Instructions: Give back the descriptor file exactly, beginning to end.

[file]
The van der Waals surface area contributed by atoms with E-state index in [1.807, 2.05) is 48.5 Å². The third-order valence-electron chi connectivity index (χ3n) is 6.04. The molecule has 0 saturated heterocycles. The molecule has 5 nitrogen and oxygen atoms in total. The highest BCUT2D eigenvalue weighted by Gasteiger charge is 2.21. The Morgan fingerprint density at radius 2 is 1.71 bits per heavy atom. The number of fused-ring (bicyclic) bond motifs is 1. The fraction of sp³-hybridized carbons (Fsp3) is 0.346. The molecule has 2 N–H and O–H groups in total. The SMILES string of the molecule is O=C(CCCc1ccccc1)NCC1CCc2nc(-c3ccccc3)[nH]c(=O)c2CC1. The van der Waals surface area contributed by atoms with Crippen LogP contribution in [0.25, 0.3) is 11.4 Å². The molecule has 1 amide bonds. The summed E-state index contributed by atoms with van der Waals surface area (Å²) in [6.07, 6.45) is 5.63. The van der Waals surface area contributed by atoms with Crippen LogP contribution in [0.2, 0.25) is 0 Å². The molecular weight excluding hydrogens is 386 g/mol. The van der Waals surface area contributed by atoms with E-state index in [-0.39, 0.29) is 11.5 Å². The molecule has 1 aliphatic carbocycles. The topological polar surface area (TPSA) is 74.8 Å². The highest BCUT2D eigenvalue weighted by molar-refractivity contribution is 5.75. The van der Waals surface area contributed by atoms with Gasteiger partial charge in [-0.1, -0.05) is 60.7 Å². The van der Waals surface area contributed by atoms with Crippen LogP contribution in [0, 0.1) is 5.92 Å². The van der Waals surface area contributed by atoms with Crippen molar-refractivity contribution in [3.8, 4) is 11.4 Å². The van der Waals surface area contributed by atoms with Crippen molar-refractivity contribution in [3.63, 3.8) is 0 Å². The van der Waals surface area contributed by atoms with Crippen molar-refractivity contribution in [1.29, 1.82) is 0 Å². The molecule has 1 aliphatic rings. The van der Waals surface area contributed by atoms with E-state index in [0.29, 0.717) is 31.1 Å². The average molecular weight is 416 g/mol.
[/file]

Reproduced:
The van der Waals surface area contributed by atoms with E-state index in [1.807, 2.05) is 48.5 Å². The third-order valence-electron chi connectivity index (χ3n) is 6.04. The molecule has 0 saturated heterocycles. The molecule has 5 nitrogen and oxygen atoms in total. The highest BCUT2D eigenvalue weighted by Gasteiger charge is 2.21. The Morgan fingerprint density at radius 2 is 1.71 bits per heavy atom. The number of fused-ring (bicyclic) bond motifs is 1. The fraction of sp³-hybridized carbons (Fsp3) is 0.346. The molecule has 2 N–H and O–H groups in total. The SMILES string of the molecule is O=C(CCCc1ccccc1)NCC1CCc2nc(-c3ccccc3)[nH]c(=O)c2CC1. The van der Waals surface area contributed by atoms with Crippen LogP contribution in [0.25, 0.3) is 11.4 Å². The molecule has 1 amide bonds. The summed E-state index contributed by atoms with van der Waals surface area (Å²) in [6.07, 6.45) is 5.63. The van der Waals surface area contributed by atoms with Crippen LogP contribution in [0.2, 0.25) is 0 Å². The molecular weight excluding hydrogens is 386 g/mol. The van der Waals surface area contributed by atoms with E-state index in [-0.39, 0.29) is 11.5 Å². The molecule has 1 aliphatic carbocycles. The topological polar surface area (TPSA) is 74.8 Å². The highest BCUT2D eigenvalue weighted by molar-refractivity contribution is 5.75. The van der Waals surface area contributed by atoms with Gasteiger partial charge in [-0.1, -0.05) is 60.7 Å². The van der Waals surface area contributed by atoms with Crippen LogP contribution in [0, 0.1) is 5.92 Å². The van der Waals surface area contributed by atoms with Crippen molar-refractivity contribution in [3.8, 4) is 11.4 Å². The van der Waals surface area contributed by atoms with Crippen molar-refractivity contribution in [3.63, 3.8) is 0 Å². The van der Waals surface area contributed by atoms with Crippen molar-refractivity contribution in [1.29, 1.82) is 0 Å². The molecule has 1 aliphatic rings. The van der Waals surface area contributed by atoms with E-state index in [0.29, 0.717) is 31.1 Å². The average molecular weight is 416 g/mol.